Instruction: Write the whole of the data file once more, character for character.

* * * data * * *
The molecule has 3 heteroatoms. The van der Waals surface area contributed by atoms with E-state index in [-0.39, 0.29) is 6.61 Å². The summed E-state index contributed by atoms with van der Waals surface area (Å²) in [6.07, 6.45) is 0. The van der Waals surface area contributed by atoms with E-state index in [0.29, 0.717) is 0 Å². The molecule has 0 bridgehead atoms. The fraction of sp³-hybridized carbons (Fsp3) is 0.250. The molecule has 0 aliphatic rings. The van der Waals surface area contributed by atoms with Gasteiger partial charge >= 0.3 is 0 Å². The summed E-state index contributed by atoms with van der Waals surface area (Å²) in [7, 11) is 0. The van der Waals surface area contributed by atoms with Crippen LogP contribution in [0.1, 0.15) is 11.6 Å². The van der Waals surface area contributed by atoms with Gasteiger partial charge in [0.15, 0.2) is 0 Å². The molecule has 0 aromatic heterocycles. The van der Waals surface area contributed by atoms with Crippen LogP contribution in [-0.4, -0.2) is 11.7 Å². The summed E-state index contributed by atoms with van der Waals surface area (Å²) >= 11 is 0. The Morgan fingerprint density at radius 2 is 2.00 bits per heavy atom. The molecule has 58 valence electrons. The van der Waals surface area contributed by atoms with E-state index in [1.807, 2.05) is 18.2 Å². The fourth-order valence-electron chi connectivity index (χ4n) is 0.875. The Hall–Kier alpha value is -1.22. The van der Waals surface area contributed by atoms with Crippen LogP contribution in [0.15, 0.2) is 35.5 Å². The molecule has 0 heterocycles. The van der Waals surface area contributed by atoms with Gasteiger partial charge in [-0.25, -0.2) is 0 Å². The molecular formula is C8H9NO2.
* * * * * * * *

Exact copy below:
The molecule has 3 heteroatoms. The van der Waals surface area contributed by atoms with E-state index in [-0.39, 0.29) is 6.61 Å². The summed E-state index contributed by atoms with van der Waals surface area (Å²) in [6.07, 6.45) is 0. The van der Waals surface area contributed by atoms with E-state index in [0.29, 0.717) is 0 Å². The molecule has 0 bridgehead atoms. The fraction of sp³-hybridized carbons (Fsp3) is 0.250. The molecule has 0 aliphatic rings. The van der Waals surface area contributed by atoms with Gasteiger partial charge >= 0.3 is 0 Å². The summed E-state index contributed by atoms with van der Waals surface area (Å²) in [7, 11) is 0. The van der Waals surface area contributed by atoms with Crippen LogP contribution in [0.1, 0.15) is 11.6 Å². The van der Waals surface area contributed by atoms with Gasteiger partial charge in [0.15, 0.2) is 0 Å². The molecule has 0 aromatic heterocycles. The van der Waals surface area contributed by atoms with Crippen LogP contribution in [-0.4, -0.2) is 11.7 Å². The summed E-state index contributed by atoms with van der Waals surface area (Å²) >= 11 is 0. The Morgan fingerprint density at radius 2 is 2.00 bits per heavy atom. The molecule has 58 valence electrons. The van der Waals surface area contributed by atoms with E-state index in [1.807, 2.05) is 18.2 Å². The fourth-order valence-electron chi connectivity index (χ4n) is 0.875. The Hall–Kier alpha value is -1.22. The van der Waals surface area contributed by atoms with Crippen LogP contribution in [0.15, 0.2) is 35.5 Å². The molecule has 0 heterocycles. The van der Waals surface area contributed by atoms with Gasteiger partial charge in [-0.25, -0.2) is 0 Å². The molecular formula is C8H9NO2.